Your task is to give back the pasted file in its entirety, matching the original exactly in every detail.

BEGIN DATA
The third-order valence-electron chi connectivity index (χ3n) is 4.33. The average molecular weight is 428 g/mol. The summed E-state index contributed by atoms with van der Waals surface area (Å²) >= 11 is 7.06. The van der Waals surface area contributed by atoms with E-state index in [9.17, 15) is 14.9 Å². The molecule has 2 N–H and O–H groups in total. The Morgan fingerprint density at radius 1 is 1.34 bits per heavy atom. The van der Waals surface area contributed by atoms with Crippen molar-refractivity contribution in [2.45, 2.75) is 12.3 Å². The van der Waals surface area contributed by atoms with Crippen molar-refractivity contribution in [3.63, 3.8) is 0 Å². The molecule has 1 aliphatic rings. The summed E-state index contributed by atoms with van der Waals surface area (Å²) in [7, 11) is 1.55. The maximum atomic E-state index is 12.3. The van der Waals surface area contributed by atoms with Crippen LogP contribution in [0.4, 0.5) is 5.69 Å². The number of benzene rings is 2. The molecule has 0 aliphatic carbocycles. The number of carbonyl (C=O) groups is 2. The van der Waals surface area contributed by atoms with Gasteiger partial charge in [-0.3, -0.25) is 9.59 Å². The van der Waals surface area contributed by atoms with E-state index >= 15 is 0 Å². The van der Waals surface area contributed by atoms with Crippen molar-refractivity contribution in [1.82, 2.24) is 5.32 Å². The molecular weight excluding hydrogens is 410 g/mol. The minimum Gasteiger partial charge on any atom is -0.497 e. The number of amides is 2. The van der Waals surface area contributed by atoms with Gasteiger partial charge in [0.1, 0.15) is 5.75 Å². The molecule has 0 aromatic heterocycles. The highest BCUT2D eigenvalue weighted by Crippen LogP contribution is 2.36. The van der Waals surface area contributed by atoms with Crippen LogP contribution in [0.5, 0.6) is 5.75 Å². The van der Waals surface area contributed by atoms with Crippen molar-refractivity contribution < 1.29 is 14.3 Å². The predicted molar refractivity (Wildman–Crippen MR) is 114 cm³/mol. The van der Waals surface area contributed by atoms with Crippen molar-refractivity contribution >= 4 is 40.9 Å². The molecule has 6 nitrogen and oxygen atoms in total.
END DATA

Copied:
The third-order valence-electron chi connectivity index (χ3n) is 4.33. The average molecular weight is 428 g/mol. The summed E-state index contributed by atoms with van der Waals surface area (Å²) >= 11 is 7.06. The van der Waals surface area contributed by atoms with E-state index in [9.17, 15) is 14.9 Å². The molecule has 2 N–H and O–H groups in total. The Morgan fingerprint density at radius 1 is 1.34 bits per heavy atom. The van der Waals surface area contributed by atoms with Crippen molar-refractivity contribution in [2.45, 2.75) is 12.3 Å². The van der Waals surface area contributed by atoms with Crippen molar-refractivity contribution in [3.63, 3.8) is 0 Å². The molecule has 1 aliphatic rings. The summed E-state index contributed by atoms with van der Waals surface area (Å²) in [7, 11) is 1.55. The maximum atomic E-state index is 12.3. The van der Waals surface area contributed by atoms with Crippen LogP contribution in [0.4, 0.5) is 5.69 Å². The number of benzene rings is 2. The molecule has 0 aliphatic carbocycles. The number of carbonyl (C=O) groups is 2. The van der Waals surface area contributed by atoms with Gasteiger partial charge in [-0.3, -0.25) is 9.59 Å². The van der Waals surface area contributed by atoms with E-state index >= 15 is 0 Å². The van der Waals surface area contributed by atoms with Crippen molar-refractivity contribution in [1.82, 2.24) is 5.32 Å². The molecular weight excluding hydrogens is 410 g/mol. The minimum Gasteiger partial charge on any atom is -0.497 e. The number of amides is 2. The van der Waals surface area contributed by atoms with Gasteiger partial charge in [0.1, 0.15) is 5.75 Å². The molecule has 0 aromatic heterocycles. The highest BCUT2D eigenvalue weighted by Crippen LogP contribution is 2.36. The van der Waals surface area contributed by atoms with Crippen LogP contribution in [0.5, 0.6) is 5.75 Å². The van der Waals surface area contributed by atoms with Crippen molar-refractivity contribution < 1.29 is 14.3 Å². The predicted molar refractivity (Wildman–Crippen MR) is 114 cm³/mol. The van der Waals surface area contributed by atoms with Crippen molar-refractivity contribution >= 4 is 40.9 Å². The molecule has 6 nitrogen and oxygen atoms in total.